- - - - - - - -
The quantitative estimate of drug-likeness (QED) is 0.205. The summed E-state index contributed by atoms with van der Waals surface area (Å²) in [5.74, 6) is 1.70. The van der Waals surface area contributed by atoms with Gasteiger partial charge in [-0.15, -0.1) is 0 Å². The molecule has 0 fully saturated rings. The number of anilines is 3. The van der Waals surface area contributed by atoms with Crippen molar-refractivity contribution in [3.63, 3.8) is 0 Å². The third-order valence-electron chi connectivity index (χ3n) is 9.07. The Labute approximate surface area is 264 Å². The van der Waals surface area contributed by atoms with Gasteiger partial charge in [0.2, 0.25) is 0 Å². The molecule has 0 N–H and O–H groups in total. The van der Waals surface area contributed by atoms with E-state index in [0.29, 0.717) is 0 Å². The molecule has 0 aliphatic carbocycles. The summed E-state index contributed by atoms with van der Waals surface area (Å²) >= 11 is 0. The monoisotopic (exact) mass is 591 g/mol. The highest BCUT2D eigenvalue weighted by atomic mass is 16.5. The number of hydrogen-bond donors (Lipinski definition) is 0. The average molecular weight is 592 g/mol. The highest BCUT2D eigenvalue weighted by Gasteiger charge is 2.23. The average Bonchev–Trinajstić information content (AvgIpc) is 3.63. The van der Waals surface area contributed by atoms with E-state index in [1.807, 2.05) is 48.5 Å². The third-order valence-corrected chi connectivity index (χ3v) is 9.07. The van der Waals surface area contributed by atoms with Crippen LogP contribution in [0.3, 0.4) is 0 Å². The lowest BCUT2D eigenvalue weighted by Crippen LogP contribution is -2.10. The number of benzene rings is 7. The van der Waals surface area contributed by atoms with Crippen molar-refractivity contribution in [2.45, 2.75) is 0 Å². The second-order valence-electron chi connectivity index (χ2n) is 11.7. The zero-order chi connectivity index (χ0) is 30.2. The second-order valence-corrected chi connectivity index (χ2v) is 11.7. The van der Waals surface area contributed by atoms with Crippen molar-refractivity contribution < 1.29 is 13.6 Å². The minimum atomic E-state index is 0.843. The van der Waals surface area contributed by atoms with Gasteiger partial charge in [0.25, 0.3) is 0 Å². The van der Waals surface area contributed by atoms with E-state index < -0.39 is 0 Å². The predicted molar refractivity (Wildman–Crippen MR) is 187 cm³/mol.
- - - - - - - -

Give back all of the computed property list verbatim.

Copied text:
The quantitative estimate of drug-likeness (QED) is 0.205. The summed E-state index contributed by atoms with van der Waals surface area (Å²) in [5.74, 6) is 1.70. The van der Waals surface area contributed by atoms with Gasteiger partial charge in [-0.15, -0.1) is 0 Å². The molecule has 0 fully saturated rings. The number of anilines is 3. The van der Waals surface area contributed by atoms with Crippen molar-refractivity contribution in [3.63, 3.8) is 0 Å². The third-order valence-electron chi connectivity index (χ3n) is 9.07. The Labute approximate surface area is 264 Å². The van der Waals surface area contributed by atoms with Gasteiger partial charge in [0.2, 0.25) is 0 Å². The molecule has 0 N–H and O–H groups in total. The van der Waals surface area contributed by atoms with E-state index in [0.29, 0.717) is 0 Å². The molecule has 0 aliphatic carbocycles. The summed E-state index contributed by atoms with van der Waals surface area (Å²) >= 11 is 0. The monoisotopic (exact) mass is 591 g/mol. The highest BCUT2D eigenvalue weighted by atomic mass is 16.5. The number of hydrogen-bond donors (Lipinski definition) is 0. The average molecular weight is 592 g/mol. The highest BCUT2D eigenvalue weighted by Gasteiger charge is 2.23. The average Bonchev–Trinajstić information content (AvgIpc) is 3.63. The van der Waals surface area contributed by atoms with E-state index in [1.807, 2.05) is 48.5 Å². The third-order valence-corrected chi connectivity index (χ3v) is 9.07. The van der Waals surface area contributed by atoms with Crippen LogP contribution in [0.3, 0.4) is 0 Å². The lowest BCUT2D eigenvalue weighted by Crippen LogP contribution is -2.10. The number of benzene rings is 7. The van der Waals surface area contributed by atoms with Crippen molar-refractivity contribution in [2.45, 2.75) is 0 Å². The second-order valence-electron chi connectivity index (χ2n) is 11.7. The zero-order chi connectivity index (χ0) is 30.2. The second-order valence-corrected chi connectivity index (χ2v) is 11.7. The van der Waals surface area contributed by atoms with Crippen molar-refractivity contribution < 1.29 is 13.6 Å². The minimum atomic E-state index is 0.843. The van der Waals surface area contributed by atoms with Gasteiger partial charge in [0.25, 0.3) is 0 Å². The van der Waals surface area contributed by atoms with E-state index < -0.39 is 0 Å². The predicted molar refractivity (Wildman–Crippen MR) is 187 cm³/mol.